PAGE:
Retailers confused on Windows 8 licensing

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Retailers confused on Windows 8 licensing

Microsoft has confused retail resellers on the pricing and availability of its Windows 8 operating system, providing no specific details despite a major licensing change.

The company told attendees of its launch event in Sydney today that it would only sell upgrades of the software in retail stores - no boxed copies of the full OS would be available.

JB HiFi staff have also reported that Microsoft had only made upgrade versions available.

But representatives from Harvey Norman and Dick Smith told CRN they were “definitely” selling full boxed versions of the software in their stores -- the Windows 8 Pro box for $58.

CRN and sister site PC & Tech Authority installed a $58 boxed version of the aforementioned Windows 8 Pro, purchased from Dick Smith, on a brand-new, unformatted SSD that had never run Windows - and attempts to activate the software generated an error message stating that the product key could only be used for upgrading, not clean installations.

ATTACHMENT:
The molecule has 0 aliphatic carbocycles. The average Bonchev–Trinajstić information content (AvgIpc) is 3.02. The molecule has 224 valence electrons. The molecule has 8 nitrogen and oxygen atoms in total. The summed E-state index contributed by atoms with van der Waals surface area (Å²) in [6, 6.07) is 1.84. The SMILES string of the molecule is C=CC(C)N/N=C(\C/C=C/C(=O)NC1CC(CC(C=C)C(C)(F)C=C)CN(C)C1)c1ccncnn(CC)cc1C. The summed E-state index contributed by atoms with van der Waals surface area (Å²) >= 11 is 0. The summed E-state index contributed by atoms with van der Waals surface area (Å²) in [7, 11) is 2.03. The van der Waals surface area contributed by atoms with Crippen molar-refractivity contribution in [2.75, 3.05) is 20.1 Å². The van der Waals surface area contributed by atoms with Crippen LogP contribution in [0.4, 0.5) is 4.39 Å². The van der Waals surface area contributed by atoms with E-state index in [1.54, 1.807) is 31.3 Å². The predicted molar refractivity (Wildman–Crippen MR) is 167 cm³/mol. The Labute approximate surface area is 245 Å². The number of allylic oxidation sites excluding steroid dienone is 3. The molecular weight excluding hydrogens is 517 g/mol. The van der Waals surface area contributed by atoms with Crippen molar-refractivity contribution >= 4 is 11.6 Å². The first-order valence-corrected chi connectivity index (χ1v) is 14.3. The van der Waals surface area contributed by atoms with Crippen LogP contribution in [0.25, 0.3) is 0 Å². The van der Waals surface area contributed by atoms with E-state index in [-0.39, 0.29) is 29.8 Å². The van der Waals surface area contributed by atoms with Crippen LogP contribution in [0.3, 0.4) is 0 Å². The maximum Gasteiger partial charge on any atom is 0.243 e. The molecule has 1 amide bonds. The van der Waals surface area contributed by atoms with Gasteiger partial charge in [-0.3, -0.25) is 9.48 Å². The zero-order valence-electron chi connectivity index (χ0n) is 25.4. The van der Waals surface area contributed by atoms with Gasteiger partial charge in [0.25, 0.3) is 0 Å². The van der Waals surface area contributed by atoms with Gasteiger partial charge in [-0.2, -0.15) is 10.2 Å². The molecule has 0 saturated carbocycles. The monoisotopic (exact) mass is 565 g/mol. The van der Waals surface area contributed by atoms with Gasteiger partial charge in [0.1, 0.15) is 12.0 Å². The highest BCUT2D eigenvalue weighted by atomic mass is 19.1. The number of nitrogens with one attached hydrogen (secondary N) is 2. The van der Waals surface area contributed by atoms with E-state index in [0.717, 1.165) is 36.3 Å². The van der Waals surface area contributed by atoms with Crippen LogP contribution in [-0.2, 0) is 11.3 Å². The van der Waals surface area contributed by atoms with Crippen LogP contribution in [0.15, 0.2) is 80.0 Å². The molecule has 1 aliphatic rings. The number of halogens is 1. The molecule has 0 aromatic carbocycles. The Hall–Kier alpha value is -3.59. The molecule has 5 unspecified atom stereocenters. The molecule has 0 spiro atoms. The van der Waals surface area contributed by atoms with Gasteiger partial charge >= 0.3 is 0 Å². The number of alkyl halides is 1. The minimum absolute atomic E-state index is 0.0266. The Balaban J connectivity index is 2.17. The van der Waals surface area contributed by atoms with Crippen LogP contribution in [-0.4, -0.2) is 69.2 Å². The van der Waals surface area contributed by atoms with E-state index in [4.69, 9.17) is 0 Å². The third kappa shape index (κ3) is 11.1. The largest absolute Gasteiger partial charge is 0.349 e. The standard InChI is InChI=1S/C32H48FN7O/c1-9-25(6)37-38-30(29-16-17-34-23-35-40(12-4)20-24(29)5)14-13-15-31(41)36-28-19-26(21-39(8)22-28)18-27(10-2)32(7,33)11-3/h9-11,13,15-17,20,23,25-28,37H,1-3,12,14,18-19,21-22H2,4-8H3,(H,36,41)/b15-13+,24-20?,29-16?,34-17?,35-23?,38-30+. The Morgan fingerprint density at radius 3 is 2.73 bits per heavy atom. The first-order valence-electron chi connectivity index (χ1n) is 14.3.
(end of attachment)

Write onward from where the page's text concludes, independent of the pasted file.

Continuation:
Systems builder required

Microsoft has neglected to mention the licensing changes it has introduced with Windows 8.

Microsoft previously offered OEM licenses for systems builders, as well as retail upgrade licenses and full retail licenses.

Systems builder licenses are traditionally significantly cheaper than the full retail license, and previously weren’t available directly to end-users. With Windows 7 and prior, the OS was bundled onto hardware and sold via a reseller to the customer.

Microsoft now has done away with the full retail licenses -- meaning full boxed versions will no longer be available in stores -- and added an element to its systems builders licence that allows for personal use.

The vendor refused to provide any official pricing or launch information on this version, but it is currently available on a number of online stores from upwards of $100. 

Ars Technica reported that the retail licenses now only covered simple upgrades. There appear to be no changes to its major OEM and Enterprise licenses, meaning no headaches for Microsoft resellers. 

CRN has contacted Microsoft multiple times for comment and is yet to receive a response.

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